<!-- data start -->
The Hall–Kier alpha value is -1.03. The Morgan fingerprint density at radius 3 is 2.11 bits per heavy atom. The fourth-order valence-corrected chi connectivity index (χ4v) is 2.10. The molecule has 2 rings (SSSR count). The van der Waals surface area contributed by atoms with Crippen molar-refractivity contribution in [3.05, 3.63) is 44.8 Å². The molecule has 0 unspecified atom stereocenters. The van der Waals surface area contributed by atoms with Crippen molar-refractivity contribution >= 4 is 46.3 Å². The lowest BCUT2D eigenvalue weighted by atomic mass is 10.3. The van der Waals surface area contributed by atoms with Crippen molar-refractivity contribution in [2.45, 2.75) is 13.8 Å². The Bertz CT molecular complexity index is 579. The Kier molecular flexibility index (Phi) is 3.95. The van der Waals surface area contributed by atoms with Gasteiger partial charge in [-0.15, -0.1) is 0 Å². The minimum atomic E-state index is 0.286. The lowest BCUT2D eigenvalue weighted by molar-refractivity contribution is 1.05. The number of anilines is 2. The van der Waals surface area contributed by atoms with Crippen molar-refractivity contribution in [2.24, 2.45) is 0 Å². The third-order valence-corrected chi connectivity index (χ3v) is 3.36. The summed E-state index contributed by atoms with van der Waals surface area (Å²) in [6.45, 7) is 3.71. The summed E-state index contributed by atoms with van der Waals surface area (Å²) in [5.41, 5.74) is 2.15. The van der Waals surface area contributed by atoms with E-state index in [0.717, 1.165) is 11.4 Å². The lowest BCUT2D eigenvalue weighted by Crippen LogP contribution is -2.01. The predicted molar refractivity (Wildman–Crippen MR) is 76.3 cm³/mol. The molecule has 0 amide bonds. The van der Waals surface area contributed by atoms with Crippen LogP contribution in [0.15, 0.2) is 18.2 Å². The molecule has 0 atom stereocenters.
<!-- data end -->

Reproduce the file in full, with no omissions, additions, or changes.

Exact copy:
The Hall–Kier alpha value is -1.03. The Morgan fingerprint density at radius 3 is 2.11 bits per heavy atom. The fourth-order valence-corrected chi connectivity index (χ4v) is 2.10. The molecule has 2 rings (SSSR count). The van der Waals surface area contributed by atoms with Crippen molar-refractivity contribution in [3.05, 3.63) is 44.8 Å². The molecule has 0 unspecified atom stereocenters. The van der Waals surface area contributed by atoms with Crippen molar-refractivity contribution >= 4 is 46.3 Å². The lowest BCUT2D eigenvalue weighted by atomic mass is 10.3. The van der Waals surface area contributed by atoms with Crippen molar-refractivity contribution in [2.45, 2.75) is 13.8 Å². The Bertz CT molecular complexity index is 579. The Kier molecular flexibility index (Phi) is 3.95. The van der Waals surface area contributed by atoms with Gasteiger partial charge in [-0.15, -0.1) is 0 Å². The minimum atomic E-state index is 0.286. The lowest BCUT2D eigenvalue weighted by molar-refractivity contribution is 1.05. The number of anilines is 2. The van der Waals surface area contributed by atoms with Crippen molar-refractivity contribution in [2.24, 2.45) is 0 Å². The third-order valence-corrected chi connectivity index (χ3v) is 3.36. The summed E-state index contributed by atoms with van der Waals surface area (Å²) in [6.45, 7) is 3.71. The summed E-state index contributed by atoms with van der Waals surface area (Å²) in [5.41, 5.74) is 2.15. The van der Waals surface area contributed by atoms with E-state index in [0.717, 1.165) is 11.4 Å². The lowest BCUT2D eigenvalue weighted by Crippen LogP contribution is -2.01. The predicted molar refractivity (Wildman–Crippen MR) is 76.3 cm³/mol. The molecule has 0 amide bonds. The van der Waals surface area contributed by atoms with Crippen LogP contribution in [0.15, 0.2) is 18.2 Å². The molecule has 0 atom stereocenters.